Proposed passenger rail to connect major Texas cities

Special to the Star

Students and San Marcos residents attended an open house Monday night to voice their opinions on a proposed project to connect Austin and San Antonio by rail.

The Lone Star Regional Rail project is expected to improve mobility along Interstate Highway 35 by creating a passenger rail service from north Austin to downtown San Antonio. The rail will include 16 stops with major ones at Texas A&M University, downtown San Antonio, airports in Austin and San Antonio, Texas State University, downtown Austin and downtown Round Rock.

A committee kicked off a tour through central Texas holding open houses to get feedback from cities on the proposal.

Texas State students attended the open house held at the San Marcos Activity Center and expressed concerns about the rail’s potential impact on taxes and how much money would be needed for construction. 

Katya Copeland, planning senior, said she is excited about the rail, the positive impact it will have on the environment and the access to nearby major cities it will provide the public. However, Copeland worries the city will be financially burdened as a result.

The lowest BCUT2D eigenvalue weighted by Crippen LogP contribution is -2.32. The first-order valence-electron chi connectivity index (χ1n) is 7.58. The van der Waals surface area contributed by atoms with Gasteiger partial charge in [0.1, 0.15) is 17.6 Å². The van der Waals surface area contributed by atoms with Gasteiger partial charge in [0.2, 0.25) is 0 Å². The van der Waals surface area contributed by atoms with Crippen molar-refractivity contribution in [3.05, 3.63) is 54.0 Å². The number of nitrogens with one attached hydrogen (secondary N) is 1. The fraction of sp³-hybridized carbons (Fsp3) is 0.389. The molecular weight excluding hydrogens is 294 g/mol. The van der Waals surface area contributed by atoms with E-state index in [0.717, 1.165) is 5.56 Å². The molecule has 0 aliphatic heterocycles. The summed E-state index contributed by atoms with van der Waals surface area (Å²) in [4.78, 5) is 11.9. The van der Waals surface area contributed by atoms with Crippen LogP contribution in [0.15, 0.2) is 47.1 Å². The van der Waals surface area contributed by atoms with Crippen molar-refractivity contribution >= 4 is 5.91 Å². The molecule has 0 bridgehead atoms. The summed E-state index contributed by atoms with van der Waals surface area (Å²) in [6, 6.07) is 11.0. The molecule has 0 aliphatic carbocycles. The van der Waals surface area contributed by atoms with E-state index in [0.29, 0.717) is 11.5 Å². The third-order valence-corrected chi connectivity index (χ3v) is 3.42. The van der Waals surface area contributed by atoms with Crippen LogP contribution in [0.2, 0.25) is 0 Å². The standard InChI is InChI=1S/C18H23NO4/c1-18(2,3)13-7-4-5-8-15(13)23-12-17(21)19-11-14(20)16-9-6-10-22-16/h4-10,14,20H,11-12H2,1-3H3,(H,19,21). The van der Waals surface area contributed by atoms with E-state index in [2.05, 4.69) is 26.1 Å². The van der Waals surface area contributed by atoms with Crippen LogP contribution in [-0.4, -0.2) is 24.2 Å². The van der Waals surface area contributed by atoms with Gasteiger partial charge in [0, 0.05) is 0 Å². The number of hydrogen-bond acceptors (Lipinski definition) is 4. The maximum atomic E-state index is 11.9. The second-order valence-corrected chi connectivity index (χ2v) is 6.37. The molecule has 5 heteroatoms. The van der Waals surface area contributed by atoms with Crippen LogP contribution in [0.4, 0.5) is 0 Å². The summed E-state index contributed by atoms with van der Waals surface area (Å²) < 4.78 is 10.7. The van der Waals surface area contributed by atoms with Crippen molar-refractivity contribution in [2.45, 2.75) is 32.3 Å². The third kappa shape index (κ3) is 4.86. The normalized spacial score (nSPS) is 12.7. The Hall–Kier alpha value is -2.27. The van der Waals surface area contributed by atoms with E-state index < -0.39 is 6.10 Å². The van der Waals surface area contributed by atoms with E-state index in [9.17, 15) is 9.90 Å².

“The project will be funded by growth revenue, which basically means we’ve had someone estimate how much money the city will gain because of the rail and we would be funded accordingly,” said Joe Black, rail manager.

Edward Garza, rhetoric and composition master’s student, said he supports any initiative promoting greener living and “invites people to be adventurous.”

Black said the difference between the rail’s locomotive and the average freight train will be water vapor emissions instead of common, harmful carbon emissions.

“I support anything that’s going to be this good for the environment, and I’m really excited to see this company encouraging students to use the rail,” Copeland said. “I want to see students just be themselves and stop worrying about public transportation not being cool. I-35 is important to this community, and we need to stop congesting it with vehicles that are toxic to our environment.”

Jeanette Shamorrow, planning junior, said certain initiatives are necessary to keep San Marcos “San Marvelous.” Shamorrow commutes and supports the rail proposal.

“I go to San Antonio every weekend,” Shamorrow said. “So this is great.  It’ll save me so much on time and gas.”

Black said the trip would be fast and enjoyable for the passengers. Riders would expect a 40-minute ride to San Antonio and a 30-minute ride to Austin from San Marcos.

The price per passenger has not been established, but officials want the transportation to remain affordable.

“We want (the ticket price) to be cheaper than the gas it would cost to make the trip,” Black said.

The team will start integrating the public’s suggestions in a reboot of the proposal beginning next month. The rail is expected to be finished within three years, according to the most recent proposal at city council.

The next open house is scheduled for the summer after the board is able to take into consideration the comments from Monday’s discussion.